" a phenomenon where the engine sounds like it is running rough when you head out over unlighted terrain or water. It goes away after a while.
Believe your instruments. There are a few things that can cause disturbing visual perceptions. Your instruments will tell you the truth. For example on a hazy night, a few scattered single white lights on the ground a a few of the brighter stars being visible can sort of make the sky and earth blend and it can be hard to tell where the horizon really is.
Plan the flight. Fly the plan. It is fun to see how closely the night scenery matches your expectations.
In the future I'd suggest that during your day landings keep your gaze farther down the runway and not right in next to the airplane. This helps with height judgement in night landings. At night if you focus on the patch of runway that is lit up brightly by your landing lights you can sort of get target fixation on it and the landing may not be what you'd hoped. When you are used to how the runway looks from ten feet and five feet and one foot, your night landings get a lot easier.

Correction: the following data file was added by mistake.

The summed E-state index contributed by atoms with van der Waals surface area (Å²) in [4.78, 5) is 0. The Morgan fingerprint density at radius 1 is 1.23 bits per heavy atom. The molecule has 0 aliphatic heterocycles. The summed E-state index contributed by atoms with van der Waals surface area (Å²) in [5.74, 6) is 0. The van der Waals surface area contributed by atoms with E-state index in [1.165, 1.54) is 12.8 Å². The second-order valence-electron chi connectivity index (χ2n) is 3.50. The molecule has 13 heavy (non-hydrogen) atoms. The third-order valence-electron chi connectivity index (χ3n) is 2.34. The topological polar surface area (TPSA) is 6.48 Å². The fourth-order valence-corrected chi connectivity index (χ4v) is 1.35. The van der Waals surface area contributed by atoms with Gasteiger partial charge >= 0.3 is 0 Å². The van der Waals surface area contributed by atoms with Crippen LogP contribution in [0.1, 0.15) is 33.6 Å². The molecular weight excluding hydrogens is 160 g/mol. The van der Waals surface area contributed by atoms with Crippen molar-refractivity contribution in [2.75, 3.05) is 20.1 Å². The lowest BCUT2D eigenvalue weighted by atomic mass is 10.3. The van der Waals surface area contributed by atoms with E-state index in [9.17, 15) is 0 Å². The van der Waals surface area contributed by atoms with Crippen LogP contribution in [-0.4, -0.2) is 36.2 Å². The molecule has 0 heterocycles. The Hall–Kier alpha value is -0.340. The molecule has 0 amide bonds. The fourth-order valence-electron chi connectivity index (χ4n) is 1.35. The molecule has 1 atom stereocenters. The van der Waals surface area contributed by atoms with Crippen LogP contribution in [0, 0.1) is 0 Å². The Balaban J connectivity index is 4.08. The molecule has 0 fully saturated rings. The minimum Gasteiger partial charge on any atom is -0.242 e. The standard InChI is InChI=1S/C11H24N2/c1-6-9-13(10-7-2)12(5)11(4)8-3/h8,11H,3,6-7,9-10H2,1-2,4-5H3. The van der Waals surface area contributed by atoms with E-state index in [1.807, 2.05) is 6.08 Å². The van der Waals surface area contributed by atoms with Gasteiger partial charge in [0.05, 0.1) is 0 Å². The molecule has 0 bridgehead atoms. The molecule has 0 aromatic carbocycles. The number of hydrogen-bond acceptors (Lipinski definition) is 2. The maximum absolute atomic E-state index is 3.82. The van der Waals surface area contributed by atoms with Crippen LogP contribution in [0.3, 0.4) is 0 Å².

Night flying is instrument flying. And ditto on the redundant flashlights.
Enjoy it. Even after thousands of hours of night flight, it is still a treat.
Happiness is not seeing another trite Ste. Maarten photo all week long.